Hurricane Ida blows in a HEATWAVE: Summer expected to arrive late with 30°C temperatures as remnants of mega storm cross the Atlantic next week (just as school holidays end)
- Hurricane Ida that ravaged the US affects weather systems in the Atlantic Ocean
- The storm will bring ‘a lot of heat and rain’ and the UK could see 86F next week
- Met Office warns while temperatures may rise, thunderstorms may also occur
Summer is expected to arrive late as Hurricane Ida could blow a mini heat wave over some parts of Britain just in time for the school holidays to end.
The tropical storm that has devastated parts of the US has impacted conditions on the other side of the Atlantic, meaning the UK could see temperatures as high as 77F in the coming days.
The Met Office says the tropical weather system means there is some uncertainty, but temperatures will rise from Monday and peak Wednesday before cooling down towards the end of the week.
At the height of the mini heat wave, much of the country is expected to be bathed in highs of 86F with low 80s everywhere.
Summer will come late for the British this month as Hurricane Ida could blow a mini heat wave across large parts of the UK just in time for the end of the school holidays (file photo)
It comes after a mostly disappointing summer across the country. Although temperatures were warm, large parts of the UK saw flash flooding after torrential rains in July.
Hurricane Ida won’t reach Britain, but there will be some thunderstorms over the next week that will accompany the higher temperatures in this country.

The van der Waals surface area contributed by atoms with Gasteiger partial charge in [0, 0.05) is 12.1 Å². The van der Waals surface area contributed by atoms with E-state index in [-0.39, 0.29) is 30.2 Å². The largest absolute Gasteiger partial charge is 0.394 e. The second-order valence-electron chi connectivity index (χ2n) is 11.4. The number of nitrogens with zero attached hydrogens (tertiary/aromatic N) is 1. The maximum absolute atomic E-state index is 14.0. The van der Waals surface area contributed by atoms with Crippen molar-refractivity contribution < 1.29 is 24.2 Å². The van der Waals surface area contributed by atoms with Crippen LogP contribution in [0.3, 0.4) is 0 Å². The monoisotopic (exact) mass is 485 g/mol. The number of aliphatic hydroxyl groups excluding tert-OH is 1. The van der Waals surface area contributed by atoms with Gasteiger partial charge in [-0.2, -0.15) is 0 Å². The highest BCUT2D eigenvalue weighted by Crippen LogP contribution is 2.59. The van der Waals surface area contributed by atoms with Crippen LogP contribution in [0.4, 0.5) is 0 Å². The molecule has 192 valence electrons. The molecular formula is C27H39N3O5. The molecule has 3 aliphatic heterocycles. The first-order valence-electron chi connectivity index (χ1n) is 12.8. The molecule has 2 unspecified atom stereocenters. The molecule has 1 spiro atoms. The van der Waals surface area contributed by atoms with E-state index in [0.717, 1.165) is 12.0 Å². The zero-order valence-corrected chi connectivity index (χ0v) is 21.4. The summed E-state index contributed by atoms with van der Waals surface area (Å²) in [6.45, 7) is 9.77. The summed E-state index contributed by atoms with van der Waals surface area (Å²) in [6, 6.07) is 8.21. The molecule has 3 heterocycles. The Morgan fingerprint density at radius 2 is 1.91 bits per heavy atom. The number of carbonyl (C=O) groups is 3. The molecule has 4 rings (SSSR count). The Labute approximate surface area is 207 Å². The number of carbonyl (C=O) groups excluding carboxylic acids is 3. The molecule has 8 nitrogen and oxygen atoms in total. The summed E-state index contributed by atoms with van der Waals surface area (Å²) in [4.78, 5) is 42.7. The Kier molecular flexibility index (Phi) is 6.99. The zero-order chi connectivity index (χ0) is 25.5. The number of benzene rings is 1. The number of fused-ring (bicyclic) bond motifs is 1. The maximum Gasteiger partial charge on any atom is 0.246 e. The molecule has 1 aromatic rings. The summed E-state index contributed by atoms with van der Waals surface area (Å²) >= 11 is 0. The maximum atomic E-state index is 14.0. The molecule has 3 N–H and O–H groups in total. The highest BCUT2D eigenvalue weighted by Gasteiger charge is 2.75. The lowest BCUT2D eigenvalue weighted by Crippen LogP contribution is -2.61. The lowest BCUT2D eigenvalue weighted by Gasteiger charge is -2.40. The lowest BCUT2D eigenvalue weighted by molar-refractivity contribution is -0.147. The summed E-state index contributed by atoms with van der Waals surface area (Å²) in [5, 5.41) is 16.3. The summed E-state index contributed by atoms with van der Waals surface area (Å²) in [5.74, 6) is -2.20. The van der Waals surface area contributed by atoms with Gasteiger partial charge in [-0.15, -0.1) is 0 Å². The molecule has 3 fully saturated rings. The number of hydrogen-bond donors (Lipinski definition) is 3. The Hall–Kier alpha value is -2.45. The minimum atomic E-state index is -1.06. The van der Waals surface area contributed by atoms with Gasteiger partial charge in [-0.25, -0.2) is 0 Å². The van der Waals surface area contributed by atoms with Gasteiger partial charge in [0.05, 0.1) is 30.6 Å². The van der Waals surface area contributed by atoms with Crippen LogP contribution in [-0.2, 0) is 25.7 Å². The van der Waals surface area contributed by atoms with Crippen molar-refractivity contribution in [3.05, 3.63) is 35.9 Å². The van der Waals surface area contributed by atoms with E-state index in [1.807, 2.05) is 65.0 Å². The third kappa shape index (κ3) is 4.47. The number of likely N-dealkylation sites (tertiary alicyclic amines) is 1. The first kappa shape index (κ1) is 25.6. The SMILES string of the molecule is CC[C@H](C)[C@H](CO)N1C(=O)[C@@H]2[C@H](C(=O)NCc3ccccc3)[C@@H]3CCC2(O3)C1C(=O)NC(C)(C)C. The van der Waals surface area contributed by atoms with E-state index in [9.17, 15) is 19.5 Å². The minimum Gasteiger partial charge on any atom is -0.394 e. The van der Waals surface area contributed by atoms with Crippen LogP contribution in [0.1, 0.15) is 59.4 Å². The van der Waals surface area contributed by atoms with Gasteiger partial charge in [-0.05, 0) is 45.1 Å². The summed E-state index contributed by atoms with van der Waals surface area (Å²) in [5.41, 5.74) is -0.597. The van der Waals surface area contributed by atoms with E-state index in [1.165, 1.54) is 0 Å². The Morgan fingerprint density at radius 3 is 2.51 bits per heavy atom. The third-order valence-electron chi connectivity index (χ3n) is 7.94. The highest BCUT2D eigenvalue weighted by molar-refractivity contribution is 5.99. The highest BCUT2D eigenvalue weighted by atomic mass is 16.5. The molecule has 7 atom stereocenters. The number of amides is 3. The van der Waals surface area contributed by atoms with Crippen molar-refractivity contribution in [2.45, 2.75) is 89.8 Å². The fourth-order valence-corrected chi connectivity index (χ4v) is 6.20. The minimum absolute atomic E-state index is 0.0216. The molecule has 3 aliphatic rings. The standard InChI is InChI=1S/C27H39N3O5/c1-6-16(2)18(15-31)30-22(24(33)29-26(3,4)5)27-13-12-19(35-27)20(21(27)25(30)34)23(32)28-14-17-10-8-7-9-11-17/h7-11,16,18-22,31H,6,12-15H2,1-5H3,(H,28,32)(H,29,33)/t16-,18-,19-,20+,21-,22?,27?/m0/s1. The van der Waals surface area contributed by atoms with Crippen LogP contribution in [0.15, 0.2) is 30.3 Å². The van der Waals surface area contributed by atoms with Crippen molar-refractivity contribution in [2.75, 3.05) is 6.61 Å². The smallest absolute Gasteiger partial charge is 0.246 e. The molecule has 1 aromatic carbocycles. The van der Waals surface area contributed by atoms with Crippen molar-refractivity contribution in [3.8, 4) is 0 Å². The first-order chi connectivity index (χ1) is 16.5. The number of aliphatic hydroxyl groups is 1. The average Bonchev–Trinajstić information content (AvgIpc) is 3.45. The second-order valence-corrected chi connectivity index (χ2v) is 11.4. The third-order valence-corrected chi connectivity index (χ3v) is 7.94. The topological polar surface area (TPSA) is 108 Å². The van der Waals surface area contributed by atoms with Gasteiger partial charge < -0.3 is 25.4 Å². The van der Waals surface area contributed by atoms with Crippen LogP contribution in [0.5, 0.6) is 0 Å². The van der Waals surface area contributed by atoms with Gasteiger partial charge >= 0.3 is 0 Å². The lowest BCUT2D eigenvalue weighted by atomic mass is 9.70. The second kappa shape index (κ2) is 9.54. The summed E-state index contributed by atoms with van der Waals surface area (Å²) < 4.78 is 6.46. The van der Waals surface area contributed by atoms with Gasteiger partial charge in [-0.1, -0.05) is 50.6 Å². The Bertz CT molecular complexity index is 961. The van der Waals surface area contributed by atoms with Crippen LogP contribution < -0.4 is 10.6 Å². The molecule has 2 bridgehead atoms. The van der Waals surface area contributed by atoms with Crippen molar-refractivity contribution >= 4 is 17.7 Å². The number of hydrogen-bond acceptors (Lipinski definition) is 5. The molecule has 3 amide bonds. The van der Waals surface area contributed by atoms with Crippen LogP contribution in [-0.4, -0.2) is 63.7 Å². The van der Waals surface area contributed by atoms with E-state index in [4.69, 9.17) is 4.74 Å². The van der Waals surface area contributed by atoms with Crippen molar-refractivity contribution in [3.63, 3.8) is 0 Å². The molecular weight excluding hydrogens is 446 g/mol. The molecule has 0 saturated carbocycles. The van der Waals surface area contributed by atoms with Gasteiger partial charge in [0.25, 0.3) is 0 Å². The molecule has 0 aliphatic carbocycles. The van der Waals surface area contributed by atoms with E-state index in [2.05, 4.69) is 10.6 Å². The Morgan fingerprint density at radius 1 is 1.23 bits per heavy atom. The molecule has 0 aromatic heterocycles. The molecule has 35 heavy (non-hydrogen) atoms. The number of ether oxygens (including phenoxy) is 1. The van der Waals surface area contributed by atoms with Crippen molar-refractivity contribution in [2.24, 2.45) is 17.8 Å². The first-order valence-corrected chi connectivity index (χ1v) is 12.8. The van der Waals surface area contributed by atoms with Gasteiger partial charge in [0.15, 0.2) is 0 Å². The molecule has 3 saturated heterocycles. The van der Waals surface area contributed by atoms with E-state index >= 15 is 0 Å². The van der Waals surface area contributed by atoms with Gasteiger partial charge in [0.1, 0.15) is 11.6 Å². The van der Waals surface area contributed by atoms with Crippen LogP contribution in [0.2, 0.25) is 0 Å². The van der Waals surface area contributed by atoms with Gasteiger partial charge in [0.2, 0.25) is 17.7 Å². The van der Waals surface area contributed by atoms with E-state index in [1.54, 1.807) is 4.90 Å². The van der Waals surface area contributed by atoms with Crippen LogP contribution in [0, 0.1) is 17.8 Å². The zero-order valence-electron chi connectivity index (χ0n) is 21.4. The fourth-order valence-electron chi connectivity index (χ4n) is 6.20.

The hurricane means a small dip has formed in the jet stream that could allow low pressures near the UK to draw in warm air from the south.
Meteorologist Alex Deakin explains: ‘The remains of Hurricane Ida will generate a lot of heat and rain.
‘The energetic system from the tropics pushes the jet stream up to the north, which then plunges down.’
The latest temperature maps from Netweather.tv also suggest the UK could see temperatures as high as 86F next Wednesday.
While temperatures will be warm, experts warn that accompanying rain “will be heavy at times, with the risk of some thunderstorms.”
Tomorrow, the Met Office says, the UK will see “a rather cloudy start, with some drizzle in places”, but breaking clouds in the south and west to give sunny spells, especially on the south coast.
Pictured: Homes damaged by Hurricane Ida remnants on Josephine Lane in New Jersey
Saturday is expected to be dry and clear for most of the UK with some drizzle in the evening and Sunday in the north.
The Met Office has said next week will be “less steady,” adding: “Tempers are likely to get warmer than average in all parts, maybe get really warm at times in sunnier parts of the east.”
It comes as parts of the US continue to be ravaged by Hurricane Ida, which has left a devastating trail of destruction across much of the country.
Ida was the fifth most powerful storm to hit the US as it hit Louisiana this Sunday with maximum winds of 150 mph, likely causing tens of billions of dollars in flooding, wind and other damage, including to the electrical grid.
The remnants of the storm sent devastating rain Wednesday across parts of Maryland, Pennsylvania, New York and New Jersey, killing at least 22 people and significantly disrupting major population centers.
More than a million homes and businesses in Louisiana and Mississippi were without power after Ida toppled a large cell tower and knocked out thousands of miles of lines and hundreds of substations.
Somerset Patriots baseball field was completely submerged in Bound Brook, New Jersey on Thursday
New Orleans was plunged into total darkness; power began returning to parts of the city on Wednesday.
The White House says Mr Biden is getting regular updates about the storm and its aftermath.
He has held several conference calls with governors and local officials to discuss post-storm preparations and needs, and has received briefings from Fema administrator Deanne Criswell.
Fema had shipped tons of supplies, including generators, tarpaulins and other equipment to the region before the storm, and federal response teams are working on search and rescue.